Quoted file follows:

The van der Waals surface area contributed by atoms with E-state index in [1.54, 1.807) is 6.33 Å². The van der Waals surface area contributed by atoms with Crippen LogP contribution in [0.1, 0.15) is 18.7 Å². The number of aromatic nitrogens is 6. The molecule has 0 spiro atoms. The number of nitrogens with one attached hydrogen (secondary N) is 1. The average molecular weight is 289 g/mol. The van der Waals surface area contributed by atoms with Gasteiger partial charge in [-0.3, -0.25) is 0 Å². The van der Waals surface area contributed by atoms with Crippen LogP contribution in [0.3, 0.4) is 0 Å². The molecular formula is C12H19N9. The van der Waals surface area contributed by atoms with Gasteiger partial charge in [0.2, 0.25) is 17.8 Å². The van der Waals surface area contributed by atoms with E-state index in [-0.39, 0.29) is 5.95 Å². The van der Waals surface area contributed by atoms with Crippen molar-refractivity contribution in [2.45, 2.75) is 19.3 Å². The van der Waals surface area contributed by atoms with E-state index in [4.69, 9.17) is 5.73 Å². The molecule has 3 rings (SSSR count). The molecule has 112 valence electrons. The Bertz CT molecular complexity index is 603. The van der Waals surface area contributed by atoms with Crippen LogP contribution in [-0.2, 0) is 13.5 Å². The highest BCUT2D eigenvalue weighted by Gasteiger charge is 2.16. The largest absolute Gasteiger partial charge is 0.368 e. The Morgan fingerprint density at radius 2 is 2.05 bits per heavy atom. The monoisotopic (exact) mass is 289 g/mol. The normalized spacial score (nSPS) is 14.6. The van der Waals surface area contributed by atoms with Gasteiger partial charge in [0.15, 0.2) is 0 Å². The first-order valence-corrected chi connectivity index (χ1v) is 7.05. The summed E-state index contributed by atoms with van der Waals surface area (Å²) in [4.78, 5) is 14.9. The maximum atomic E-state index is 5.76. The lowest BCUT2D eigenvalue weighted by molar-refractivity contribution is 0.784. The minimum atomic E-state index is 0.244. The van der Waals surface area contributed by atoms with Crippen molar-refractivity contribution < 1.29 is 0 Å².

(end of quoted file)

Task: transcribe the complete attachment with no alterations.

The van der Waals surface area contributed by atoms with E-state index in [1.54, 1.807) is 6.33 Å². The van der Waals surface area contributed by atoms with Crippen LogP contribution in [0.1, 0.15) is 18.7 Å². The number of aromatic nitrogens is 6. The molecule has 0 spiro atoms. The number of nitrogens with one attached hydrogen (secondary N) is 1. The average molecular weight is 289 g/mol. The van der Waals surface area contributed by atoms with Gasteiger partial charge in [-0.3, -0.25) is 0 Å². The van der Waals surface area contributed by atoms with Crippen LogP contribution in [0.3, 0.4) is 0 Å². The molecular formula is C12H19N9. The van der Waals surface area contributed by atoms with Gasteiger partial charge in [0.2, 0.25) is 17.8 Å². The van der Waals surface area contributed by atoms with E-state index in [-0.39, 0.29) is 5.95 Å². The van der Waals surface area contributed by atoms with Crippen molar-refractivity contribution in [2.45, 2.75) is 19.3 Å². The van der Waals surface area contributed by atoms with E-state index in [4.69, 9.17) is 5.73 Å². The molecule has 3 rings (SSSR count). The molecule has 112 valence electrons. The Bertz CT molecular complexity index is 603. The van der Waals surface area contributed by atoms with Crippen LogP contribution in [-0.2, 0) is 13.5 Å². The highest BCUT2D eigenvalue weighted by Gasteiger charge is 2.16. The largest absolute Gasteiger partial charge is 0.368 e. The Morgan fingerprint density at radius 2 is 2.05 bits per heavy atom. The monoisotopic (exact) mass is 289 g/mol. The normalized spacial score (nSPS) is 14.6. The van der Waals surface area contributed by atoms with Gasteiger partial charge in [0.15, 0.2) is 0 Å². The first-order valence-corrected chi connectivity index (χ1v) is 7.05. The summed E-state index contributed by atoms with van der Waals surface area (Å²) in [4.78, 5) is 14.9. The maximum atomic E-state index is 5.76. The lowest BCUT2D eigenvalue weighted by molar-refractivity contribution is 0.784. The minimum atomic E-state index is 0.244. The van der Waals surface area contributed by atoms with Crippen molar-refractivity contribution < 1.29 is 0 Å².